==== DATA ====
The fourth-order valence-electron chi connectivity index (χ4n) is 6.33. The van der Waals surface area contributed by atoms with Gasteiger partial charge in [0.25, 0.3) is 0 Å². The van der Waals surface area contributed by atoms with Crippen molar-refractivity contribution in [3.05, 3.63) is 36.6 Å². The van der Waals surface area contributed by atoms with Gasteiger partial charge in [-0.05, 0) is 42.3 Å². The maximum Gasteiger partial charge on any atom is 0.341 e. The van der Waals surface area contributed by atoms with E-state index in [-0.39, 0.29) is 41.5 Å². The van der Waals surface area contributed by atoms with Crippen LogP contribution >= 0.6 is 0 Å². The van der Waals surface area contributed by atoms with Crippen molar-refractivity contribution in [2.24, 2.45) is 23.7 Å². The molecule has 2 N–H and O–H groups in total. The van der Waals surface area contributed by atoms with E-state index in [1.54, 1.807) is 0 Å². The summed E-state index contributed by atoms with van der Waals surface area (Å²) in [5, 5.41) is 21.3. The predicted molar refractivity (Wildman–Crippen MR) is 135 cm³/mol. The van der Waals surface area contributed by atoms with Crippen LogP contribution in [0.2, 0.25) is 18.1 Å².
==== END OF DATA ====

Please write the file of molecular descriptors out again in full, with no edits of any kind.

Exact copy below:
The fourth-order valence-electron chi connectivity index (χ4n) is 6.33. The van der Waals surface area contributed by atoms with Gasteiger partial charge in [0.25, 0.3) is 0 Å². The van der Waals surface area contributed by atoms with Crippen molar-refractivity contribution in [3.05, 3.63) is 36.6 Å². The van der Waals surface area contributed by atoms with Gasteiger partial charge in [-0.05, 0) is 42.3 Å². The maximum Gasteiger partial charge on any atom is 0.341 e. The van der Waals surface area contributed by atoms with E-state index in [-0.39, 0.29) is 41.5 Å². The van der Waals surface area contributed by atoms with Crippen LogP contribution >= 0.6 is 0 Å². The van der Waals surface area contributed by atoms with Crippen molar-refractivity contribution in [2.24, 2.45) is 23.7 Å². The molecule has 2 N–H and O–H groups in total. The van der Waals surface area contributed by atoms with E-state index in [1.54, 1.807) is 0 Å². The summed E-state index contributed by atoms with van der Waals surface area (Å²) in [5, 5.41) is 21.3. The predicted molar refractivity (Wildman–Crippen MR) is 135 cm³/mol. The van der Waals surface area contributed by atoms with Crippen LogP contribution in [0.2, 0.25) is 18.1 Å².